VEGA News Item

Grapes of Wrath over some Breakfast Cereals - 07/08/2009

Grape-nuts are “a high-fibre, low-fat cereal made from crunchy wheat and malted barley.”

1. A side panel on the packet states: “Our naturally sweet cereal was created in 1897 by Charles W Post in Battle Creek, Michigan, USA.  Post selected the rather unusual name because the cereal contained maltose, which he called ‘grape sugar,’ and the distinctive flavor reminded him of nuts.  Today, we still make Grape-Nuts in an old-fashioned gas-fired oven, which accounts for their unique appearance and taste Grape.  Nuts differ from ordinary cereals as each wholesome nugget stays deliciously crunchy in milk.”

2. Claims on the front of the packet add that grape-nuts are “high in fibre, low in fat” and “taste delicious with fruit;” further, it contains “no added sugar.”  The list of ingredients runs as follows: whole wheat flour (52%), wheat flour (33%), malted barley flour (9.5%), salt, yeast, iron, niacin, vitamin B6, zinc oxide, vitamin A, thiamin, folacin, vitamin D.  “Start your day with the wholesome goodness and delicious taste of grape-nuts” invites the message on the back of the packet.  “Each serving of Grape-Nuts is fortified with 6 vitamins.  Grape-Nuts provide an excellent source of folic acid and iron,” the messages continue, and “contain wholegrain Wheat flour, which is high in dietary fibre,” and is “a great-tasting part of low-fat, healthy balanced diet.”  It explains that “People with a healthy diet tend to eat more whole grain foods as part of a healthy lifestyle,” the claims continue, introducing the unexceptionable elements of a healthy lifestyle.  (Grape-Nuts is produced in the USA and distributed in the UK, so the claims have to try to meet European and North American standards and methods of analysis (which are at present under revision in Europe for fibre).

3. Grape-Nuts was an example of the Kellogg’s trend at the end of the 19th-century for health-foods and lifestyles and health-farms called sanitaria (so spelt).  These places spawned a range of breakfast foods based on cereals, dried fruits, and nuts, in themselves they might have little weight or nutritive value but they provided a crunchy accompaniment to promote, especially among children, consumption of milks with esteemed nutritive attributes.  They gained worldwide popularity, particularly where the milks were safe (microbiologically, i.e. pasteurized or sterilized and, latterly, UHT). Later developments in the form of muesli, for instance, and additions of flavouring and cooking adjustments and then of specific, mainly synthetic, vitamins and minerals to enhance the nutritional values, made the alternative cereal breakfast a significant dietary contender, at least for working or school days.  They also qualified for the attentions and purview of the Campaign for Real Bread, with the further significance of dietary fibre and compositions, especially of salt, sugar, and fat.
4. Tea and coffee offered other ways of ensuring consumption of liquid milks.  In recent years the Food Standards Authority in the UK has had to tackle the food manufacturers’ pleas for assessments of their products nutritionally in tandem, but the industry failed to produce a consensus or consistency over the proportions of the servings.  For Grape-Nuts the pairing would involve a serving of 45gm and, say, 50ml of milk.  The serving itself contributes low levels of the guideline daily amounts, GDAs, which would be exceeded by the fat or oil in the required composition of the milk – animal – or plant-derived and full-fat, semi-skimmed, or skimmed.  Semi-skimmed is now treated as standard.  A serving of, say, Grape-Nuts with milk will now present a new profile; if the milk is, say, unsweetened but fortified soya milk, the pairing would almost amount to a dietary supplement with some tasty adjuncts to contribute crunchiness.  The Grape-Nuts are fortified with vitamins A, D, thiamin (B1), iron, niacin, vitamin B6, folacin, and vitamin D and the minerals with iron, zinc oxide, and calcium.  The added vitamins in the soya milk comprise D, E, B2 (riboflavin) and B12 and the mineral calcium.  Salt added to the Grape-Nut mixture and gellan gum to the soya milk may add significant amounts of iodide. The FSA and food industry are therefore left with some tricky decisions in comparison and labelling, as well as the wider significance of fortification and supplements in diets and eating plans.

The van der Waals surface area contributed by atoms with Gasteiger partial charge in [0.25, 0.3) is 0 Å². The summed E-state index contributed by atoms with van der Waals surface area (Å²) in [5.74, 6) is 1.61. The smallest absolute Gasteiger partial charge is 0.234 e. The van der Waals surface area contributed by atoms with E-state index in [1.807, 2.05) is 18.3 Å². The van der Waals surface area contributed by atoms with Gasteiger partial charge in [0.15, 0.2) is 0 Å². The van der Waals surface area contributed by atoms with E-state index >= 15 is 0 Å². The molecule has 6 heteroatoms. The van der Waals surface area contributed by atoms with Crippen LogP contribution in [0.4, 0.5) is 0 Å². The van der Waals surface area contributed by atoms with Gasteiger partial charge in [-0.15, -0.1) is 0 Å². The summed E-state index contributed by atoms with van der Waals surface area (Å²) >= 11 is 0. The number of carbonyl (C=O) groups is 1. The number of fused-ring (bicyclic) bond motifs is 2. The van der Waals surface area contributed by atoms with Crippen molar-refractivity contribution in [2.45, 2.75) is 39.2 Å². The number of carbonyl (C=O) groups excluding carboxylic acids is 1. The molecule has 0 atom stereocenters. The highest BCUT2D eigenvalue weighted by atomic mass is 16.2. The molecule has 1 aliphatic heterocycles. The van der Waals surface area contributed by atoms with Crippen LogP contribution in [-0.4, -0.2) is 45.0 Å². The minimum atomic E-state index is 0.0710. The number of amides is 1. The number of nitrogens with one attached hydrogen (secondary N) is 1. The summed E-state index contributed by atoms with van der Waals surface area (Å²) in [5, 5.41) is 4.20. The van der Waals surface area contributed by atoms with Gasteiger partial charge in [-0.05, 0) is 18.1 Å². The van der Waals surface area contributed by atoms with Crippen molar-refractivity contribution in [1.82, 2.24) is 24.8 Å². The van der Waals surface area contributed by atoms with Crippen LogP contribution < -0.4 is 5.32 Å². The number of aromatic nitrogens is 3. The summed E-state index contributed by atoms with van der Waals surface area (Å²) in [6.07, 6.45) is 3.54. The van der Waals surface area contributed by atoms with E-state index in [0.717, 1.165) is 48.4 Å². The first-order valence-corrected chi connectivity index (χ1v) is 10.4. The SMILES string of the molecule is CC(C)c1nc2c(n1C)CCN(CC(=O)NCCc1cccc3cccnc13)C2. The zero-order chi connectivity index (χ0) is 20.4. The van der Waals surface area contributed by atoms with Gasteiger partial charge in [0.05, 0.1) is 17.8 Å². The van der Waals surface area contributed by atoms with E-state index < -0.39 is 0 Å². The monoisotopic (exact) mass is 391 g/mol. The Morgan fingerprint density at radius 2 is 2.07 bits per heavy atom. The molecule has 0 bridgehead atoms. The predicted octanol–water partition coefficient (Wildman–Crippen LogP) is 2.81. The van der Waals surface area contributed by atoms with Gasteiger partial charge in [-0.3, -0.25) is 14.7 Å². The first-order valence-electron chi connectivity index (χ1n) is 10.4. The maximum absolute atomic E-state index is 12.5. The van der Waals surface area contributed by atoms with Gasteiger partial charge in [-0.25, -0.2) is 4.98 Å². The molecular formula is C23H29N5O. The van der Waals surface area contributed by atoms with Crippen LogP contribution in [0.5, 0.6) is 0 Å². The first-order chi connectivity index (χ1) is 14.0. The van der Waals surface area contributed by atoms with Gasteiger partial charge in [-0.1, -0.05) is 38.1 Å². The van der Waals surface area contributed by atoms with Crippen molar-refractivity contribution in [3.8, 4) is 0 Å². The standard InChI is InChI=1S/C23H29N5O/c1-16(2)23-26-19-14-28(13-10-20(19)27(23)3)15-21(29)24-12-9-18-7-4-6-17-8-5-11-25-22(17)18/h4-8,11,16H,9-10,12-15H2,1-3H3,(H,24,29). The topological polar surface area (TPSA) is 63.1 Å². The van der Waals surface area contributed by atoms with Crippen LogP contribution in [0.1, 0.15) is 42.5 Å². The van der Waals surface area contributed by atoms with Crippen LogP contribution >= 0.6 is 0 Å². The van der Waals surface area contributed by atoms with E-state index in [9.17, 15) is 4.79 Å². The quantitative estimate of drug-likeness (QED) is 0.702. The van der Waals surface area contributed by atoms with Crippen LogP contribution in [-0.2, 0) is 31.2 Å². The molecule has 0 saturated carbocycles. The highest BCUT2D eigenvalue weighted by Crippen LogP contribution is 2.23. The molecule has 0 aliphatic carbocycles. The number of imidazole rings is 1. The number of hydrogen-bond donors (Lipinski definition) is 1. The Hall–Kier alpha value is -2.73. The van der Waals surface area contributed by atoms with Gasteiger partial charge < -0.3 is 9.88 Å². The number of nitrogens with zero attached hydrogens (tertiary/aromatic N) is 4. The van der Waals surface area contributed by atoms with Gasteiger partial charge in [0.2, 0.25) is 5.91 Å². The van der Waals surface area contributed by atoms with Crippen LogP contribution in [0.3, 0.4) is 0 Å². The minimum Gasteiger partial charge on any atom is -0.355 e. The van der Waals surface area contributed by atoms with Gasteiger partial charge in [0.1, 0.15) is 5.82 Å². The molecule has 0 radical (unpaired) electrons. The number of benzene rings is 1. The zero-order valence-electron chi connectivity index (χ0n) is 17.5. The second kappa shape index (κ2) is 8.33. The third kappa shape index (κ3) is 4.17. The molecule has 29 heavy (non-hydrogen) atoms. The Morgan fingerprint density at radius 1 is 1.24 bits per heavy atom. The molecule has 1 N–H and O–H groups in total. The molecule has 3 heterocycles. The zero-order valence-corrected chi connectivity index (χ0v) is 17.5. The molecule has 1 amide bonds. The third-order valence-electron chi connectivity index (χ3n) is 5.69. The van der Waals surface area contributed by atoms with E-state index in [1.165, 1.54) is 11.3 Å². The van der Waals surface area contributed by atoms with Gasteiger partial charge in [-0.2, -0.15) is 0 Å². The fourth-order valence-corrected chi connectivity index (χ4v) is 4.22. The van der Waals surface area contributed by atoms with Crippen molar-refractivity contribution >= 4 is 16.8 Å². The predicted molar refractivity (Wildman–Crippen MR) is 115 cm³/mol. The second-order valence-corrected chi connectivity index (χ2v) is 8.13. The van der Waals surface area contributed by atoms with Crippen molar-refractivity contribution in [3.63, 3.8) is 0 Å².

5. Approaching such problems from a different perspective, most of the supermarkets have designed Healthy Living cereal bars, such as Tesco’s, one example of which comprises “chunky moist cereal bars with apricots, almonds, oats, and pumpkin seeds, low in saturates and a good source of fibre.”  Its profile shows that each 40g bar contains 21% of an adult’s GDA in sugar.  This derives from the dried fruits; none is added, so this would be fructose, which has a glycemic index (GI) lower than other sugars such as glucose (dextrose), or sucrose.  The GI could be lowered further by consumption with a milk, but the result could not be easily measured.

6. The information on Grape-Nuts poses a test for authenticity, for there are no grapes among its ingredients, even in the form of raisins.  The Grape-Nuts have been fortified with several B vitamins, but not B12, and the soya milk lacks any addition of folic acid. The Healthy Living bars carry no information on added nutrients.



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